! Spanish News Today – No other EU country has it: All about Spain’s controversial flashing orange traffic light putting motorists and pedestrians at risk
A recent study in Spain highlighted the danger of lights that are both amber for cars and green for pedestrians
Spain is now the only country in the EU to still use flashing amber traffic lights and for good reason, as road authorities in several other countries have pointed out the real risk this system poses to both drivers and pedestrians. .
In the UK, intermittent signals were removed after they were proven to increase the risk of pedestrians being run over, and the Safer Roads Foundation (SRF) recently highlighted the risk posed by the confusing signal:
So what are the rules for amber traffic lights?
- If the amber (or yellow or amber) light is static, drivers should treat it as a red light and stop their car, unless it is unsafe. This would be the case if pressing the brake did not stop the vehicle in time or if it posed a risk to the passengers.
- If the amber light flashes intermittently, motorists may cross, always exercising the utmost caution and watching for pedestrians and other vehicles.
- At pedestrian crossings, walkers should always wait for the green man before entering the road when there is a static orange light for cars.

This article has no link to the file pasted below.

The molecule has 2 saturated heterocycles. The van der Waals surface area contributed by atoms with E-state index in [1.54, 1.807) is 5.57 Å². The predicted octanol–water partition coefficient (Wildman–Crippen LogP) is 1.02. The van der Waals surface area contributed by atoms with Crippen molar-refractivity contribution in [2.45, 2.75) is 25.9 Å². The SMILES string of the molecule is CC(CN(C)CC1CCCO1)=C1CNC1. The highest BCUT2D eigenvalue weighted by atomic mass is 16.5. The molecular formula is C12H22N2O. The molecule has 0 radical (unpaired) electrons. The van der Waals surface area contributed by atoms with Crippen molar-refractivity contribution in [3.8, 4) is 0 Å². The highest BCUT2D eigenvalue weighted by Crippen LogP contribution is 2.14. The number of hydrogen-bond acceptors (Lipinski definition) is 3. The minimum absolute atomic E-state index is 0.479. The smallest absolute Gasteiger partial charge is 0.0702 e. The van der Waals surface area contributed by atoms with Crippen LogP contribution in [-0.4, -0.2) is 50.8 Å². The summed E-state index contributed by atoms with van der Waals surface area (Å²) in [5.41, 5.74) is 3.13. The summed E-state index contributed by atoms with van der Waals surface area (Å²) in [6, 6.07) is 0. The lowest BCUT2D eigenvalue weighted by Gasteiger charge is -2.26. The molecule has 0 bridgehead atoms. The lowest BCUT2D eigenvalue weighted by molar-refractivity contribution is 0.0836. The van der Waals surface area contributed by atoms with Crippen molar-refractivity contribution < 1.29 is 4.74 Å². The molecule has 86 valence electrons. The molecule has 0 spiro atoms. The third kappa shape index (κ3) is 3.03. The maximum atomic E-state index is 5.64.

- If the orange light is flashing, pedestrians have priority over vehicles.
In the latter case, pedestrians still need to be extremely careful when crossing the road, as many drivers do not know how to proceed with amber lights.
“The fact that a child, correctly following the ‘green man’s’ instruction to cross, could be killed by a flashing orange is extremely concerning,” said SRF chairman Michael Woodford.
According to the DGT, in 2020, 35 pedestrians died and 198 others were hospitalized in Spain after being run over at traffic lights. The numbers were even worse in 2019, with 47 deaths and 317 hospitalizations.
In Benidorm in particular, experts have advised that traffic lights remain red whenever the pedestrian light is green.
Lots of options, but no solutions
The DGT has already made several recommendations to improve road safety, such as removing flashing yellow lights at pedestrian crossings and replacing them with red lights only for vehicles when the green man appears.
Right turns are another complicated problem, and traffic authorities have suggested that on single-lane roads, the amber light may remain once it lasts no more than 5 seconds. Another solution on the table is to completely remove the flashing green man at crossings with less foot traffic and replace it with push-button traffic lights.
There appear to be plenty of options, but for now at least Spain appear to remain the only nation with flashing amber lights as DGT are reluctant to make a final decision on the matter.
In the meantime, vigilance is the best defense and extreme caution should always be taken when navigating a crosswalk.